These four states all look relatively good if you compare them to the country as whole and many specific states. COVID-19 growth appears to not only be resurgent but disproportionately affecting more rural areas. Maine and Vermont, so far, have fared quite well, whereas states such as North and South Dakota, Iowa, Wyoming, Nebraska, Minnesota, Wisconsin, and Kansas are seeing high growth in daily cases and high infection rates.

How will COVID-19 play out in Arizona? I’m not going to guess. We have seen trends reverse themselves abruptly and dramatically. Cases in Arizona have been accelerating despite far more people wearing masks (compared to the spring and summer). The influx of “snowbirds” from states with much faster growth in cases could kick up our own numbers drastically. The coming vaccines – and better treatments than we had in the last peak – could hold down the growth in deaths.

At Alcor, we continue to take precautions. Some staff are working entirely from home; others in part. We are still not giving in-person tours, having replaced them with filmed “virtual tours”. Fortunately, we haven’t had a cryopreservation in months, so haven’t had to worry about airplane travel.

Stay safe. And contact Alcor’s Medical Response Director if you have any serious medical issue, COVID-related or otherwise.

A-2037 became Alcor’s 180th patient in July 2020

A-2037 was a 78-year-old male with neuro cryopreservation arrangements. He was found deceased in his home in Arizona. The cause of death per the death certificate was environmental heat exposure complicated by hypertensive cardiovascular disease. The length of time between cardiac arrest and pronouncement of legal death is an unknown number of days.

The member had no information such as an ID bracelet or wallet ID to let responders know that he was an Alcor member. He was sent to the state funeral home while the medical examiner searched for any family or someone to take possession of his remains. Through this process, they contacted his financial advisor, who was aware of the member’s cryopreservation arrangement and contacted Alcor’s emergency answering service to notify us at 11:07 hrs on T-0 days.

The patient was picked up from the state funeral home at approximately 14:00 hrs. The cephalic isolation took place at Alcor at approximately 15:00 hrs after the patient arrived at Alcor. Cryogenic cooldown was initiated at 15:27 hrs and terminated at 11:20 hrs on T+10 days. The patient was later transferred to long-term maintenance.

Introducing the Reintegration Working Group

Alcor will not be able to revive any patients for many decades to come. Although that time is a long way off, we should be thinking about it and planning for it now. For one thing, that’s part of Alcor’s mission: “Future restoration of good health and reintegration into society for all patients.”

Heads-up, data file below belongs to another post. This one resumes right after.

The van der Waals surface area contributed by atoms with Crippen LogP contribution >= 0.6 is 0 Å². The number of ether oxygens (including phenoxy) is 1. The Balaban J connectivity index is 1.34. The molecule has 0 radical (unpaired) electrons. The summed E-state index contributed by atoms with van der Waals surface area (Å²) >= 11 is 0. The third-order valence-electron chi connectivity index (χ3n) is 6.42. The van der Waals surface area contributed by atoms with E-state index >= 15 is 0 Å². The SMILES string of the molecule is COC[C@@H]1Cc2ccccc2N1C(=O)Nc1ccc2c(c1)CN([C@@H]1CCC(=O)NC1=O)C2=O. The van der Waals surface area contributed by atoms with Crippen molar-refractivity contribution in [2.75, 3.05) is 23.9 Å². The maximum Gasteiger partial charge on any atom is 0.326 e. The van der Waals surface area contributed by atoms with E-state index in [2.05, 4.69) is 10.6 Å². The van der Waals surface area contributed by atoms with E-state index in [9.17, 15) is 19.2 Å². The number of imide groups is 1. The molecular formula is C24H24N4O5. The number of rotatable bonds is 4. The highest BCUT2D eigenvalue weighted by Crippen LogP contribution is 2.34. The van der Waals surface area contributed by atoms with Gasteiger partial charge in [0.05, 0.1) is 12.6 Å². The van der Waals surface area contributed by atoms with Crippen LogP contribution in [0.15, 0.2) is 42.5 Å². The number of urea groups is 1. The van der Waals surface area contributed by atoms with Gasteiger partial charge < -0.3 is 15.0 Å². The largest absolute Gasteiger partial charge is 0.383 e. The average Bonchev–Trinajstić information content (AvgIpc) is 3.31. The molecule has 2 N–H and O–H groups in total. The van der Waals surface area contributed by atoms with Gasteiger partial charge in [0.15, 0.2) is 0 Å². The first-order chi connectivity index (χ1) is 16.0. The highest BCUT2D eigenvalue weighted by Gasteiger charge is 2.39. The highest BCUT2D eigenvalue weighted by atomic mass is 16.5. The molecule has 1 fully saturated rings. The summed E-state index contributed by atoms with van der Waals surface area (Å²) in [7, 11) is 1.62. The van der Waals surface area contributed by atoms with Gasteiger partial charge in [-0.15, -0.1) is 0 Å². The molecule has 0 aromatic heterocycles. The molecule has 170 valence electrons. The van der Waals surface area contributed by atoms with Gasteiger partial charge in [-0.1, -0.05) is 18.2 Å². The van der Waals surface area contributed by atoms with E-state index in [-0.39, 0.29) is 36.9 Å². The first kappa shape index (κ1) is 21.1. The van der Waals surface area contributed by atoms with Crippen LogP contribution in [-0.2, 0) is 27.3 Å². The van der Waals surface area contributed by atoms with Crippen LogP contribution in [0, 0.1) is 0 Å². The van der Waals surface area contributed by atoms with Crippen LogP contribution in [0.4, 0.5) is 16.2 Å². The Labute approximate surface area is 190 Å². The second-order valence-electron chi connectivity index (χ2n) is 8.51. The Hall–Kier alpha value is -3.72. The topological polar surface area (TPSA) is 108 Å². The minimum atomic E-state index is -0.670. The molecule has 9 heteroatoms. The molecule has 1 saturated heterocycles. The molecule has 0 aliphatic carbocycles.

Cryonics will be less scary to some if we have a clearer picture of the challenges revived patients will face and the ways we can prepare for them. The Reintegration Working Group (RWG) aims to develop ideas and plans relating to:

  • Asset trusts and future-income trusts
  • “Memory books” and ways to fill in any missing memories
  • Legal structures to allow patients to claim their identities and their status as persons
  • An organizational culture that fosters interest in and desire to help those who return from biostasis.
  • Supporting and protecting newly revived patients as they gradually reintegrate into the new world
  • Facilitating contact with other revived cryonauts, if this is desired.

Are you interested in this work? If so, what can you contribute? If you want to inquire about participating, email me.

–Max More


What questions would you ask during a tour of Alcor?

During the coronavirus pandemic, Alcor has had to curtail in-person tours. We are currently arranging to offer virtual tours. When you book a tour, you will receive a link to view a video of a tour conducted by Dr. Max More, Alcor’s Ambassador & President Emeritus. During this video tour, many of your questions will be answered. However, you will have an opportunity to ask additional questions during or following the virtual tour.

We will likely revise the virtual tour, including creating a more technical version for those with more scientific and technically oriented questions. To help us provide you and other future virtual visitors with a maximally informative and useful tour, please send us your questions. Some of the questions that will be answered include:


  • What kind of organization is Alcor?
  • How long has it been in operation and what are the highlights of Alcor’s history?
  • How many members and patients does Alcor have?
  • Is cryonics unique or does it have anything in common with low-temperature surgery or freezing sperm or eggs?
  • When was the first person frozen?

Standby, Stabilization, and Transport section:

  • How does Alcor know when a member needs to be cryopreserved and how quickly can that happen?
  • What procedures do you use to keep human tissues viable until you can cryogenically preserve them? Is it anything like CPR? Or like transporting organs for transplant?
  • How soon must Alcor’s team get to the member after legal death? Is there a limit?
  • Can you start the procedure before legal death?

Operating Room/Perfusion section: